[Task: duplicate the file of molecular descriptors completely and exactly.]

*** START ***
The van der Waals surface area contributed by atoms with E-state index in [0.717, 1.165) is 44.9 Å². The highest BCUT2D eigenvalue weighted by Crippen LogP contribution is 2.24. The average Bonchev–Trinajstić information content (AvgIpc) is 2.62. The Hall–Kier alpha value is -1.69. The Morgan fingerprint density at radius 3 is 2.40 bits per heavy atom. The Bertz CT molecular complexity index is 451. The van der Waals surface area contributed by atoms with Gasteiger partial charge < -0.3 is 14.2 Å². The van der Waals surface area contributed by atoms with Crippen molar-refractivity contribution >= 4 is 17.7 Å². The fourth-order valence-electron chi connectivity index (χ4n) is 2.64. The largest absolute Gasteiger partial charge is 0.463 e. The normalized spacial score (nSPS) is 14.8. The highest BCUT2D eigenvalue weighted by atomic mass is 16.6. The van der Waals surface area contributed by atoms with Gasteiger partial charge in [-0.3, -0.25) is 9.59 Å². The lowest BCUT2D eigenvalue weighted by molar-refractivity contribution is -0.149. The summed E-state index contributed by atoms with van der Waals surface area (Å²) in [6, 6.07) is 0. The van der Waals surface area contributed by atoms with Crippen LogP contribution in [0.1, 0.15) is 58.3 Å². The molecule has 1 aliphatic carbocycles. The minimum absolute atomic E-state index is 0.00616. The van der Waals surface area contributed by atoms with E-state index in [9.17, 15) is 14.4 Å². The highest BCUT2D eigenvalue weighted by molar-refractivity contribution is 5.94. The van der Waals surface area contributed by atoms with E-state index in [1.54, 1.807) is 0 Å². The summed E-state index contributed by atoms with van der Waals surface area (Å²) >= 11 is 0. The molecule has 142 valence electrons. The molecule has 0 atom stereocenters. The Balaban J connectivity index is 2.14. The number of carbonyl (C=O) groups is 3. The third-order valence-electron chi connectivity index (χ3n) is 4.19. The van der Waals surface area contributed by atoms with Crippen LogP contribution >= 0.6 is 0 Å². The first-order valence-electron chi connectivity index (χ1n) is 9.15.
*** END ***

The van der Waals surface area contributed by atoms with E-state index in [0.717, 1.165) is 44.9 Å². The highest BCUT2D eigenvalue weighted by Crippen LogP contribution is 2.24. The average Bonchev–Trinajstić information content (AvgIpc) is 2.62. The Hall–Kier alpha value is -1.69. The Morgan fingerprint density at radius 3 is 2.40 bits per heavy atom. The Bertz CT molecular complexity index is 451. The van der Waals surface area contributed by atoms with Gasteiger partial charge < -0.3 is 14.2 Å². The van der Waals surface area contributed by atoms with Crippen molar-refractivity contribution >= 4 is 17.7 Å². The fourth-order valence-electron chi connectivity index (χ4n) is 2.64. The largest absolute Gasteiger partial charge is 0.463 e. The normalized spacial score (nSPS) is 14.8. The highest BCUT2D eigenvalue weighted by atomic mass is 16.6. The van der Waals surface area contributed by atoms with Gasteiger partial charge in [-0.3, -0.25) is 9.59 Å². The lowest BCUT2D eigenvalue weighted by molar-refractivity contribution is -0.149. The summed E-state index contributed by atoms with van der Waals surface area (Å²) in [6, 6.07) is 0. The van der Waals surface area contributed by atoms with Crippen LogP contribution in [0.1, 0.15) is 58.3 Å². The molecule has 1 aliphatic carbocycles. The minimum absolute atomic E-state index is 0.00616. The van der Waals surface area contributed by atoms with E-state index in [9.17, 15) is 14.4 Å². The highest BCUT2D eigenvalue weighted by molar-refractivity contribution is 5.94. The van der Waals surface area contributed by atoms with E-state index in [1.54, 1.807) is 0 Å². The summed E-state index contributed by atoms with van der Waals surface area (Å²) >= 11 is 0. The molecule has 142 valence electrons. The molecule has 0 atom stereocenters. The Balaban J connectivity index is 2.14. The number of carbonyl (C=O) groups is 3. The third-order valence-electron chi connectivity index (χ3n) is 4.19. The van der Waals surface area contributed by atoms with Crippen LogP contribution >= 0.6 is 0 Å². The first-order valence-electron chi connectivity index (χ1n) is 9.15.